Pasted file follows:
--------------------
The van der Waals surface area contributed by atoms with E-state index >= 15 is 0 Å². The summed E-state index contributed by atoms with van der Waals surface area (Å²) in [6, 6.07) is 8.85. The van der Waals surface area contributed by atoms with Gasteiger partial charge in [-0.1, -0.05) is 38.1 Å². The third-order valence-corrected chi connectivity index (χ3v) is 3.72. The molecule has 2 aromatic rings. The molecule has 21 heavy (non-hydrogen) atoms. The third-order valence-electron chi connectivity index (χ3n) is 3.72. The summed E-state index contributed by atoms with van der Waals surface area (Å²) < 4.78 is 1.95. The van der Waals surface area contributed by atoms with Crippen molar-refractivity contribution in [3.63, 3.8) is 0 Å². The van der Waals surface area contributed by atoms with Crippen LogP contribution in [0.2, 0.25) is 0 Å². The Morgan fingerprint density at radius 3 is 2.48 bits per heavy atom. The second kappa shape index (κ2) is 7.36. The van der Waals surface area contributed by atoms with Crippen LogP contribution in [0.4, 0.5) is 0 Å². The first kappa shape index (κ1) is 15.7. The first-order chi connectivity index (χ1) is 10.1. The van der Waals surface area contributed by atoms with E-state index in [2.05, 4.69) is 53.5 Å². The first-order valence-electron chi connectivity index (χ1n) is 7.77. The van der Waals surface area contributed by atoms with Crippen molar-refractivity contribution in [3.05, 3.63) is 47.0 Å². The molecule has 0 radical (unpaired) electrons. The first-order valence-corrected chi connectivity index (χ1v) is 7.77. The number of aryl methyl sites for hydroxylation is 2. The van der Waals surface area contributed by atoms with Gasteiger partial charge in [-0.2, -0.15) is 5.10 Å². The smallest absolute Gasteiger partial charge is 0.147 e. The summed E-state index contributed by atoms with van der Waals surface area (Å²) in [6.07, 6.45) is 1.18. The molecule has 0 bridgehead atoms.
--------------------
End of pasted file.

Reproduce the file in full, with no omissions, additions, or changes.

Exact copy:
The van der Waals surface area contributed by atoms with E-state index >= 15 is 0 Å². The summed E-state index contributed by atoms with van der Waals surface area (Å²) in [6, 6.07) is 8.85. The van der Waals surface area contributed by atoms with Gasteiger partial charge in [-0.1, -0.05) is 38.1 Å². The third-order valence-corrected chi connectivity index (χ3v) is 3.72. The molecule has 2 aromatic rings. The molecule has 21 heavy (non-hydrogen) atoms. The third-order valence-electron chi connectivity index (χ3n) is 3.72. The summed E-state index contributed by atoms with van der Waals surface area (Å²) < 4.78 is 1.95. The van der Waals surface area contributed by atoms with Crippen molar-refractivity contribution in [3.63, 3.8) is 0 Å². The van der Waals surface area contributed by atoms with Crippen LogP contribution in [0.2, 0.25) is 0 Å². The Morgan fingerprint density at radius 3 is 2.48 bits per heavy atom. The second kappa shape index (κ2) is 7.36. The van der Waals surface area contributed by atoms with Crippen LogP contribution in [0.4, 0.5) is 0 Å². The first kappa shape index (κ1) is 15.7. The first-order chi connectivity index (χ1) is 10.1. The van der Waals surface area contributed by atoms with E-state index in [2.05, 4.69) is 53.5 Å². The first-order valence-electron chi connectivity index (χ1n) is 7.77. The van der Waals surface area contributed by atoms with Crippen molar-refractivity contribution in [3.05, 3.63) is 47.0 Å². The molecule has 0 radical (unpaired) electrons. The first-order valence-corrected chi connectivity index (χ1v) is 7.77. The number of aryl methyl sites for hydroxylation is 2. The van der Waals surface area contributed by atoms with Gasteiger partial charge in [-0.2, -0.15) is 5.10 Å². The smallest absolute Gasteiger partial charge is 0.147 e. The summed E-state index contributed by atoms with van der Waals surface area (Å²) in [6.07, 6.45) is 1.18. The molecule has 0 bridgehead atoms.